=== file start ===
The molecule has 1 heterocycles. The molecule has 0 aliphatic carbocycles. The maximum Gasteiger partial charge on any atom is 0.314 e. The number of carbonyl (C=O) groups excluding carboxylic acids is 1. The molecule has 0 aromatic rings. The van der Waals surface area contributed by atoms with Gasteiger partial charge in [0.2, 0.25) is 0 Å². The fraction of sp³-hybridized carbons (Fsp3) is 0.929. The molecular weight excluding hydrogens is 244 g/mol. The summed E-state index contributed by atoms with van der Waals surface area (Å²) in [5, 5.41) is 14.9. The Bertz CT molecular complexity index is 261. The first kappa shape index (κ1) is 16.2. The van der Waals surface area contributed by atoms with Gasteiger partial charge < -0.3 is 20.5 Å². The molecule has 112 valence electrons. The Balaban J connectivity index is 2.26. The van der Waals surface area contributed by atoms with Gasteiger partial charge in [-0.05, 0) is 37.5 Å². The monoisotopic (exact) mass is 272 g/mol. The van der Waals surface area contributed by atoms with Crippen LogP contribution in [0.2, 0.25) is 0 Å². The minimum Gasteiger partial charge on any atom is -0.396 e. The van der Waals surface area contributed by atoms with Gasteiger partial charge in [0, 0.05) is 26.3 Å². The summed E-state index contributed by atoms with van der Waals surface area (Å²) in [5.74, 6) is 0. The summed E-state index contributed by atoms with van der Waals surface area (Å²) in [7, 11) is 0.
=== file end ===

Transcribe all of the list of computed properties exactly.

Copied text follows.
The molecule has 1 heterocycles. The molecule has 0 aliphatic carbocycles. The maximum Gasteiger partial charge on any atom is 0.314 e. The number of carbonyl (C=O) groups excluding carboxylic acids is 1. The molecule has 0 aromatic rings. The van der Waals surface area contributed by atoms with Gasteiger partial charge in [0.2, 0.25) is 0 Å². The fraction of sp³-hybridized carbons (Fsp3) is 0.929. The molecular weight excluding hydrogens is 244 g/mol. The summed E-state index contributed by atoms with van der Waals surface area (Å²) in [5, 5.41) is 14.9. The Bertz CT molecular complexity index is 261. The first kappa shape index (κ1) is 16.2. The van der Waals surface area contributed by atoms with Gasteiger partial charge < -0.3 is 20.5 Å². The molecule has 112 valence electrons. The Balaban J connectivity index is 2.26. The van der Waals surface area contributed by atoms with Gasteiger partial charge in [-0.05, 0) is 37.5 Å². The monoisotopic (exact) mass is 272 g/mol. The van der Waals surface area contributed by atoms with Crippen LogP contribution in [0.2, 0.25) is 0 Å². The minimum Gasteiger partial charge on any atom is -0.396 e. The van der Waals surface area contributed by atoms with Gasteiger partial charge in [0, 0.05) is 26.3 Å². The summed E-state index contributed by atoms with van der Waals surface area (Å²) in [5.74, 6) is 0. The summed E-state index contributed by atoms with van der Waals surface area (Å²) in [7, 11) is 0.